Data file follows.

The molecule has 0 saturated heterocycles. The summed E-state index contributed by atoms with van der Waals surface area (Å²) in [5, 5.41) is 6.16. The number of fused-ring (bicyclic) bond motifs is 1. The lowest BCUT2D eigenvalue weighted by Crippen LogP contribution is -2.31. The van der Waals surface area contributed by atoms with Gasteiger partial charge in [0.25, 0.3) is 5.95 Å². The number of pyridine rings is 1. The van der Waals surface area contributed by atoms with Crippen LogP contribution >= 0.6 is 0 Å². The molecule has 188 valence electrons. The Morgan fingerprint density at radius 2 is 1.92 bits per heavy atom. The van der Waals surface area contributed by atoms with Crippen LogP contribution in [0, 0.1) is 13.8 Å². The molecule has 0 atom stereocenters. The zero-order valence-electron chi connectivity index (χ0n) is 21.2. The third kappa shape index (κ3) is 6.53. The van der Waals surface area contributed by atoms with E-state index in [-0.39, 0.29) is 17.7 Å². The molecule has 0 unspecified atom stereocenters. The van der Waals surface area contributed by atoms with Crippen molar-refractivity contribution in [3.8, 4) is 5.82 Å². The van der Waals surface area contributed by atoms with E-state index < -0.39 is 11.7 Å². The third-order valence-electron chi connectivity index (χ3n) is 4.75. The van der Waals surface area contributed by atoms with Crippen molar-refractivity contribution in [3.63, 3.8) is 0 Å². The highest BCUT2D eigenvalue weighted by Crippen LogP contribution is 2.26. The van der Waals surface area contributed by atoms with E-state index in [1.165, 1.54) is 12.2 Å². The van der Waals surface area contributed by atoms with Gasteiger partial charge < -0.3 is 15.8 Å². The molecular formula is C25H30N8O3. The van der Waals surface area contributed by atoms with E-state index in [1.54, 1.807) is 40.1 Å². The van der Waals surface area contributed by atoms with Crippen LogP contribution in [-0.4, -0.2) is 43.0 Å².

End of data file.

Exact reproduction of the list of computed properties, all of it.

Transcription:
The molecule has 0 saturated heterocycles. The summed E-state index contributed by atoms with van der Waals surface area (Å²) in [5, 5.41) is 6.16. The number of fused-ring (bicyclic) bond motifs is 1. The lowest BCUT2D eigenvalue weighted by Crippen LogP contribution is -2.31. The van der Waals surface area contributed by atoms with Gasteiger partial charge in [0.25, 0.3) is 5.95 Å². The number of pyridine rings is 1. The van der Waals surface area contributed by atoms with Crippen LogP contribution >= 0.6 is 0 Å². The molecule has 188 valence electrons. The Morgan fingerprint density at radius 2 is 1.92 bits per heavy atom. The van der Waals surface area contributed by atoms with Crippen LogP contribution in [0, 0.1) is 13.8 Å². The molecule has 0 atom stereocenters. The zero-order valence-electron chi connectivity index (χ0n) is 21.2. The third kappa shape index (κ3) is 6.53. The van der Waals surface area contributed by atoms with E-state index in [-0.39, 0.29) is 17.7 Å². The molecule has 0 unspecified atom stereocenters. The van der Waals surface area contributed by atoms with Crippen molar-refractivity contribution in [3.8, 4) is 5.82 Å². The van der Waals surface area contributed by atoms with E-state index < -0.39 is 11.7 Å². The third-order valence-electron chi connectivity index (χ3n) is 4.75. The van der Waals surface area contributed by atoms with Crippen molar-refractivity contribution in [3.63, 3.8) is 0 Å². The highest BCUT2D eigenvalue weighted by Crippen LogP contribution is 2.26. The van der Waals surface area contributed by atoms with E-state index in [1.165, 1.54) is 12.2 Å². The van der Waals surface area contributed by atoms with Gasteiger partial charge < -0.3 is 15.8 Å². The molecular formula is C25H30N8O3. The van der Waals surface area contributed by atoms with E-state index in [1.54, 1.807) is 40.1 Å². The van der Waals surface area contributed by atoms with Crippen LogP contribution in [-0.4, -0.2) is 43.0 Å².